2017 Washington Jewish Film Festival: In Between

in_between_still_1_h_2016.jpg
It is the time now for women to come and speak up. Until now, we were listening to men, and they were the ones to run everything. -Maysaloun Hamoud (writer/director)

Arab-Israelis make up about 20 percent of Israel’s citizenry. They share the same ethnicity, language, and culture of Palestinians in the West Bank and Gaza Strip; many identify as Palestinians rather than Israeli. This film (written and directed by 35 y.o. Maysaloun Hamoud- pictured below) tells the story of three 20-ish Arab women (two Muslim and one Christian) who have left their hometowns to work/study in Tel Aviv. They find themselves stuck between traditional Arab society (which values modesty, virginity, arranged marriage) and a more open/Westernized Israeli society (w/ dating, alcohol, drugs).

In Between_dir.jpg

Laila (Mouna Hawa) is an attorney sharing an apt. w/ close friend, Salma (Sana Jammeieh). Into their world enters Noor (Shaden Kanboura), a hijabi Computer Science major who is prepping for finals. We can see that the pals are dismayed to be stuck w/ this new roomie. Though Noor is religious, she is NOT judgmental re: Laila and Salma’s smoking, drinking, and parties w/ a diverse group of friends. She focuses on studying and keeping in touch with her fiance, Wissam. She cooks for him when he comes over to her new place. Wissam keeps pressuring her to move up the date of their wedding. He does NOT approve of her new building or roomies (who slowly become her friends). 

Laila (who loves to flirt) starts seriously dating a man, Ziad, who had his eye on her from a wedding they both attended. Ziad is VERY attracted to Laila, particularly b/c she is an uninhibited/beautiful/strong woman. Salma quits her restaurant job, after she and a fellow Palestinian coworker are yelled at by their (Israeli) boss for joking around (in Arabic) in the kitchen. She also has to deal w/ dinners set-up by her wealthy parents to introduce her to single men. 

In_Between_18-860

 

[1] …the movie is also very much about sisters doing it for themselves. There’s an automatic solidarity whereby women– at least young women of similar ages– are all automatically soulmates; and men, it almost goes without saying, are swine. Despite those stereotypes, the movie holds interest by virtue of believable acting and believable situations.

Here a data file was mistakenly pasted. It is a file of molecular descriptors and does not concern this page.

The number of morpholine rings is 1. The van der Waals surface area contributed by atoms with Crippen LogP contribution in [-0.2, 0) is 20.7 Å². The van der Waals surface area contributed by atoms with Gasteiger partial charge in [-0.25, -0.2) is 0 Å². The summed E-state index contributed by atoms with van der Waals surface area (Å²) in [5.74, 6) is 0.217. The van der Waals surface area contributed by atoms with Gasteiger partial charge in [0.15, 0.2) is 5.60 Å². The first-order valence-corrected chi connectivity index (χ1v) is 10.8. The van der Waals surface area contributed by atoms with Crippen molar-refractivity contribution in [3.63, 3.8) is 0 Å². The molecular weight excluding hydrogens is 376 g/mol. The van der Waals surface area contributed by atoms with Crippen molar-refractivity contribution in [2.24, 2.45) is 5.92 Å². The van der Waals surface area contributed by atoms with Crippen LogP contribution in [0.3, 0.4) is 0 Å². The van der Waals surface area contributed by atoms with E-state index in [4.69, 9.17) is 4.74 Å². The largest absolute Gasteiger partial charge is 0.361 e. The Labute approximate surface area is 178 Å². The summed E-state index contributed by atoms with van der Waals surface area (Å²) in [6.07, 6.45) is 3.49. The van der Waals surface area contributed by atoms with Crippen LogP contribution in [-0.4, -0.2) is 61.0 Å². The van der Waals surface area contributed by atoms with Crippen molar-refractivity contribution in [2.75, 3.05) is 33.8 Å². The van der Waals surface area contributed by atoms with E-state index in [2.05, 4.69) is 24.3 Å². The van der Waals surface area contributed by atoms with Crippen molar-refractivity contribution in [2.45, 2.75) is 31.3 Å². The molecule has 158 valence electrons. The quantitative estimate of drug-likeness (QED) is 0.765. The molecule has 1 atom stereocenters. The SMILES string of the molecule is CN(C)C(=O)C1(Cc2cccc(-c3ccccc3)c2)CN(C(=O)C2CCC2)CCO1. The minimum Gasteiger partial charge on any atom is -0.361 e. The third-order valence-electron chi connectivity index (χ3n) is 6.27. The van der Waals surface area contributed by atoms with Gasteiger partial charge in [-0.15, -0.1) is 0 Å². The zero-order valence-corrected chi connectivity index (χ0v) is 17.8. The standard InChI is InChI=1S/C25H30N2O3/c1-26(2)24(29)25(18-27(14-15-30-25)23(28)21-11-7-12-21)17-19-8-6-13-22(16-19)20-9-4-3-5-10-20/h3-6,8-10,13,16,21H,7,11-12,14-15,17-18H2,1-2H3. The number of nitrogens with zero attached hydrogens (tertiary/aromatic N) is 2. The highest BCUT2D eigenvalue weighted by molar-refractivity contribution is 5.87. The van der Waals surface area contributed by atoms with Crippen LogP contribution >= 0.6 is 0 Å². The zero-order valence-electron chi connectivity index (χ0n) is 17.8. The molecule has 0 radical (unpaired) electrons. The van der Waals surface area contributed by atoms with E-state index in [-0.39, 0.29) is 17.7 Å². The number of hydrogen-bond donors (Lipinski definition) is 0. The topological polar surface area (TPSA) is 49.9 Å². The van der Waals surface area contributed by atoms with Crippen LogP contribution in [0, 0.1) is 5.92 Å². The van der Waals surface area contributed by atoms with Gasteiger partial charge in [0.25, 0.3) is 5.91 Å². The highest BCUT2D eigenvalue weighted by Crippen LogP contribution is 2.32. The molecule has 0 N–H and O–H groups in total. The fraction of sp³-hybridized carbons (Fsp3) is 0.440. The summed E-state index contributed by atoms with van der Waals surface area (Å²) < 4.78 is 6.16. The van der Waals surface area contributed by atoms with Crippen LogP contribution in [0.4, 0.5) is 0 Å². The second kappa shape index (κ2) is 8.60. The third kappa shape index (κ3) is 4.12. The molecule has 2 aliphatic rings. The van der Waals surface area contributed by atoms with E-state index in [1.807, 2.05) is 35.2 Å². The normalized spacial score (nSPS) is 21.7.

[2] The three women characters were believable, warm, expressing solidarity to each other despite their very different personalities and lifestyles. The theme of personal conflicts between tradition and modernity is not new. What makes this film different is that the issues are very real and current and those outside the tradition don’t see it. 

-Excerpts from IMDB reviews

Advertisements

That Hamilton Woman (1941) starring Vivien Leigh & Laurence Olivier

that-hamilton-woman-poster.jpg
A promotional poster for the film

Indeed, it’s difficult to separate the “real Olivier” and the “real Leigh” from their parts here—and the parts that had made them who they now were: he the more conservative and guilt-ridden son of a parson, she the reckless flibbertigibbet who nevertheless had a shrewd eye for power and manipulation. 

-Molly Haskell, The Criterion Collection

That-Hamilton-Woman-1941-closeup
Closeup of Emma (Vivien Leigh) and Nelson (Laurence Olivier)

It was 1940, Britain was in peril. Hoping to enlist the Americans in the fight against Hitler, producer/director Alexander Korda hatched the idea for this film. Cables went back and forth between London and Hollywood (where the soon-to-be Mr. and Mrs. Olivier were living temporarily, awaiting the finalization of their respective divorces). Korda had both actors under contract; he offered them bonuses, as well as the opportunity to recoup some of the money lost after their failed stage production of Romeo and Juliet. The production had to be done quickly- five weeks. Churchill would later say that it was his favorite movie.

So, your nephew sent me to you with his paintings and the bric-à-brac because he’s broke! -Emma exclaims to Sir William Hamilton 

A housemaid turned wannabe fiance to one British gentleman, Emma Hart (Leigh), is suddenly shipped off to Sir William Hamilton (Alan Mowbray). He is a middle-aged widower, even-tempered, and a collector of great works of art. Sir William admires beauty. As he wishes, Emma learns languages, singing, dancing, etc. Her doting mother, Mrs. Cardogan-Lyon (Sara Allgood), is her loyal companion through it all. In time, Sir William marries Emma (making an honest woman out of her); they live in a palatial seaside home in Naples, since he is Ambassador to Italy. Though she could not be presented at court in England, the clever/vivacious Emma becomes a close confidante of the Queen of Naples. 

That Hamilton Woman_1st_mtg.png
Nelson (Olivier) and Emma (Leigh) meet for the first time